Bimetallic nanoparticles comprised of iron and nickel were synthesized, characterized, and evaluated to optimize the ideal metal ratio for azo dye removal from water systems. Results show that changing the molar ratio of nickel to iron caused different removal rates, as well as the extent of overall elimination of azo dye from water. Lower molar ratios, from Ni1Fe10 to Ni2.5Fe10, exhibited a higher removal efficiency of 80-99%. Higher concentrations of Ni in the catalyst, from Ni3Fe10 to Ni5Fe10, resulted in 70-90% removal. The lower molar ratios of Ni exhibited a consistent removal rate of 0.11 g/L/min, while the higher molar ratios of Ni displayed varying removal rates of 0.1-0.05 g/L/min. A second order kinetic model was fit to the first twenty minutes of the reaction for all nickel to iron compositions, where there is a decrease in rate constant with an increase in molar ratio. During the last forty minutes of reaction, azo dye removal fit a zero order kinetic model. All as-synthesized nanoparticle samples were found to be structurally disordered based on the lack of distinct peaks in XRD spectra. Post-reaction samples were found to have Fe2O3 and FeOOH cubic peaks.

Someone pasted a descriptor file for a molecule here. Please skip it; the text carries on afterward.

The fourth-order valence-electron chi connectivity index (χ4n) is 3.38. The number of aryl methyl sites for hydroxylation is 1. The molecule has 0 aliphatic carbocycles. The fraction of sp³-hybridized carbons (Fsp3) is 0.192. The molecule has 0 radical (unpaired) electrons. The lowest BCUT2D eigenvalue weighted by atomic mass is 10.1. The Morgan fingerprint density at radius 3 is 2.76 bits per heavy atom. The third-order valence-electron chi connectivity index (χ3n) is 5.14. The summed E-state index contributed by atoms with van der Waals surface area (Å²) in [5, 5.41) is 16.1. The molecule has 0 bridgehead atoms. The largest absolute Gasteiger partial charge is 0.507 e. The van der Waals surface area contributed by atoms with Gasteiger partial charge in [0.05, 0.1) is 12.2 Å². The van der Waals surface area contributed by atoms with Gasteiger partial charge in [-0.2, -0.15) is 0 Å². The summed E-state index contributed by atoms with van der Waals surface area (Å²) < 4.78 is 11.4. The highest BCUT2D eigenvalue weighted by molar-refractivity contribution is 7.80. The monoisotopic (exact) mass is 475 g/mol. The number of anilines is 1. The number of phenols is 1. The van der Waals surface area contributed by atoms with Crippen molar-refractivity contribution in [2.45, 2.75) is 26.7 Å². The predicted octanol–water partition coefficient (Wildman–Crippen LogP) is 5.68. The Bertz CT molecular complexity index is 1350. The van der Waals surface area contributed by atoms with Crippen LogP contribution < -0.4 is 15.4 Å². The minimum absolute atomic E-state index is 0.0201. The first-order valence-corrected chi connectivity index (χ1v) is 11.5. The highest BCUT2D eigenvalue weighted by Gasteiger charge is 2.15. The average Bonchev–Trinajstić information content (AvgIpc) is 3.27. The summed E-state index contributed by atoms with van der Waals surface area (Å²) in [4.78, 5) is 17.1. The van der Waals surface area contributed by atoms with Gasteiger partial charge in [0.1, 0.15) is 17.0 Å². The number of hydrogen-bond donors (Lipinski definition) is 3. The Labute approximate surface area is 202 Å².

All Science Journal Classification (ASJC) codes
- Computer Science Applications
- Electrical and Electronic Engineering
- Electronic, Optical and Magnetic Materials
- Materials Chemistry